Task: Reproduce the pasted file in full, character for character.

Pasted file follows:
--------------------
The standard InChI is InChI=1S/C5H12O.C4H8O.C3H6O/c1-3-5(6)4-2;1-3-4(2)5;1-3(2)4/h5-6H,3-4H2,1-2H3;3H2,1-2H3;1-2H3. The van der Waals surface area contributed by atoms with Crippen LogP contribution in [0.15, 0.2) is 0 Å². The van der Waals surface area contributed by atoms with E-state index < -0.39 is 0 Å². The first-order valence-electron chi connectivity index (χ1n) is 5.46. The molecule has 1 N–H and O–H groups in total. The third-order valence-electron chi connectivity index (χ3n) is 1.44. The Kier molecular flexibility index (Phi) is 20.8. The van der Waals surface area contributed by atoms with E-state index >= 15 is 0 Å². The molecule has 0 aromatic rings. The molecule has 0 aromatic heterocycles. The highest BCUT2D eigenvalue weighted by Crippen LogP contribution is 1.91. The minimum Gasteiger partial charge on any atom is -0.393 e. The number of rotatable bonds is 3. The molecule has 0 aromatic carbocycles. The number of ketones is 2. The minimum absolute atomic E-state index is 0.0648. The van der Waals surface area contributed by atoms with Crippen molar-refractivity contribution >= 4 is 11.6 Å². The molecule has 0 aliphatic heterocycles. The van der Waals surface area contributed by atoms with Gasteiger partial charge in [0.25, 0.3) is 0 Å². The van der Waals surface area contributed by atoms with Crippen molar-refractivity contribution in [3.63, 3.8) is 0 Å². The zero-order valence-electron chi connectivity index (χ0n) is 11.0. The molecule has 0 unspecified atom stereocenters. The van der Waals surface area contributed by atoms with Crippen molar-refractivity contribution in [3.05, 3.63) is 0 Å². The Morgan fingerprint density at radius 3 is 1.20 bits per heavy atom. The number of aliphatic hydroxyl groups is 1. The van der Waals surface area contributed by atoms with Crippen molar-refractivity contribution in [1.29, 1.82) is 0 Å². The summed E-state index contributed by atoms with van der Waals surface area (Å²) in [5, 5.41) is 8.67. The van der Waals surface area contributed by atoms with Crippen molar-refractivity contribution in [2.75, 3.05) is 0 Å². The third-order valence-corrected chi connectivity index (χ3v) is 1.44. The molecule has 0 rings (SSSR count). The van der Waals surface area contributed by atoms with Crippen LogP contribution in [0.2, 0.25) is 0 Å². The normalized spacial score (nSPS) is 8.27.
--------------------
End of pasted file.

The standard InChI is InChI=1S/C5H12O.C4H8O.C3H6O/c1-3-5(6)4-2;1-3-4(2)5;1-3(2)4/h5-6H,3-4H2,1-2H3;3H2,1-2H3;1-2H3. The van der Waals surface area contributed by atoms with Crippen LogP contribution in [0.15, 0.2) is 0 Å². The van der Waals surface area contributed by atoms with E-state index < -0.39 is 0 Å². The first-order valence-electron chi connectivity index (χ1n) is 5.46. The molecule has 1 N–H and O–H groups in total. The third-order valence-electron chi connectivity index (χ3n) is 1.44. The Kier molecular flexibility index (Phi) is 20.8. The van der Waals surface area contributed by atoms with E-state index >= 15 is 0 Å². The molecule has 0 aromatic rings. The molecule has 0 aromatic heterocycles. The highest BCUT2D eigenvalue weighted by Crippen LogP contribution is 1.91. The minimum Gasteiger partial charge on any atom is -0.393 e. The number of rotatable bonds is 3. The molecule has 0 aromatic carbocycles. The number of ketones is 2. The minimum absolute atomic E-state index is 0.0648. The van der Waals surface area contributed by atoms with Crippen molar-refractivity contribution >= 4 is 11.6 Å². The molecule has 0 aliphatic heterocycles. The van der Waals surface area contributed by atoms with Gasteiger partial charge in [0.25, 0.3) is 0 Å². The van der Waals surface area contributed by atoms with Crippen molar-refractivity contribution in [3.63, 3.8) is 0 Å². The zero-order valence-electron chi connectivity index (χ0n) is 11.0. The molecule has 0 unspecified atom stereocenters. The van der Waals surface area contributed by atoms with Crippen molar-refractivity contribution in [3.05, 3.63) is 0 Å². The Morgan fingerprint density at radius 3 is 1.20 bits per heavy atom. The number of aliphatic hydroxyl groups is 1. The van der Waals surface area contributed by atoms with Crippen molar-refractivity contribution in [1.29, 1.82) is 0 Å². The summed E-state index contributed by atoms with van der Waals surface area (Å²) in [5, 5.41) is 8.67. The van der Waals surface area contributed by atoms with Crippen molar-refractivity contribution in [2.75, 3.05) is 0 Å². The third-order valence-corrected chi connectivity index (χ3v) is 1.44. The molecule has 0 rings (SSSR count). The van der Waals surface area contributed by atoms with Crippen LogP contribution in [0.2, 0.25) is 0 Å². The normalized spacial score (nSPS) is 8.27.